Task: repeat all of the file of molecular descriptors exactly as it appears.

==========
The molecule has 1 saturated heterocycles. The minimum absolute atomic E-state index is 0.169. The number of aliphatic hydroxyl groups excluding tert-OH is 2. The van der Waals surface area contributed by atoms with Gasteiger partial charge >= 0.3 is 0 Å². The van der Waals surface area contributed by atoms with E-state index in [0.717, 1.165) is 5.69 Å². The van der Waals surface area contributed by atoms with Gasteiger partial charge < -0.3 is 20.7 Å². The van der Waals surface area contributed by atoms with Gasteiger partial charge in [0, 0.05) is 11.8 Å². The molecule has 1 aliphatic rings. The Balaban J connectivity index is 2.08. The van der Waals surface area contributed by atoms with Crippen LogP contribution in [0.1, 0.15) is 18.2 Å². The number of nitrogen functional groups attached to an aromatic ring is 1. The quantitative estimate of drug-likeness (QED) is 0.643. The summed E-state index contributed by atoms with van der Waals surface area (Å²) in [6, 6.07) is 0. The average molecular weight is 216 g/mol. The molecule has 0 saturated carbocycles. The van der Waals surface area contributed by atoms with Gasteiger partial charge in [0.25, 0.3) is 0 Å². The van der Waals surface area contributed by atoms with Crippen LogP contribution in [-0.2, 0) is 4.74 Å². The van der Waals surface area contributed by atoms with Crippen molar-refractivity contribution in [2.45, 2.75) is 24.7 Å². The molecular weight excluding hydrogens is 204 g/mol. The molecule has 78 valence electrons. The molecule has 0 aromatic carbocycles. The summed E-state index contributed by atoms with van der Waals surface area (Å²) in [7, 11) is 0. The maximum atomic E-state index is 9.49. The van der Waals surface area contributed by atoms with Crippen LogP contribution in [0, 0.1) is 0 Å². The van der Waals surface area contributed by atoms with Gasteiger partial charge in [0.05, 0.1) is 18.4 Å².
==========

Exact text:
The molecule has 1 saturated heterocycles. The minimum absolute atomic E-state index is 0.169. The number of aliphatic hydroxyl groups excluding tert-OH is 2. The van der Waals surface area contributed by atoms with Gasteiger partial charge >= 0.3 is 0 Å². The van der Waals surface area contributed by atoms with E-state index in [0.717, 1.165) is 5.69 Å². The van der Waals surface area contributed by atoms with Gasteiger partial charge < -0.3 is 20.7 Å². The van der Waals surface area contributed by atoms with Gasteiger partial charge in [0, 0.05) is 11.8 Å². The molecule has 1 aliphatic rings. The Balaban J connectivity index is 2.08. The van der Waals surface area contributed by atoms with Crippen LogP contribution in [0.1, 0.15) is 18.2 Å². The number of nitrogen functional groups attached to an aromatic ring is 1. The quantitative estimate of drug-likeness (QED) is 0.643. The summed E-state index contributed by atoms with van der Waals surface area (Å²) in [6, 6.07) is 0. The average molecular weight is 216 g/mol. The molecule has 0 saturated carbocycles. The van der Waals surface area contributed by atoms with Gasteiger partial charge in [0.25, 0.3) is 0 Å². The van der Waals surface area contributed by atoms with Crippen LogP contribution in [-0.2, 0) is 4.74 Å². The van der Waals surface area contributed by atoms with Crippen molar-refractivity contribution in [2.45, 2.75) is 24.7 Å². The molecular weight excluding hydrogens is 204 g/mol. The molecule has 78 valence electrons. The molecule has 0 aromatic carbocycles. The summed E-state index contributed by atoms with van der Waals surface area (Å²) in [7, 11) is 0. The maximum atomic E-state index is 9.49. The van der Waals surface area contributed by atoms with Crippen LogP contribution in [0, 0.1) is 0 Å². The van der Waals surface area contributed by atoms with Gasteiger partial charge in [0.05, 0.1) is 18.4 Å².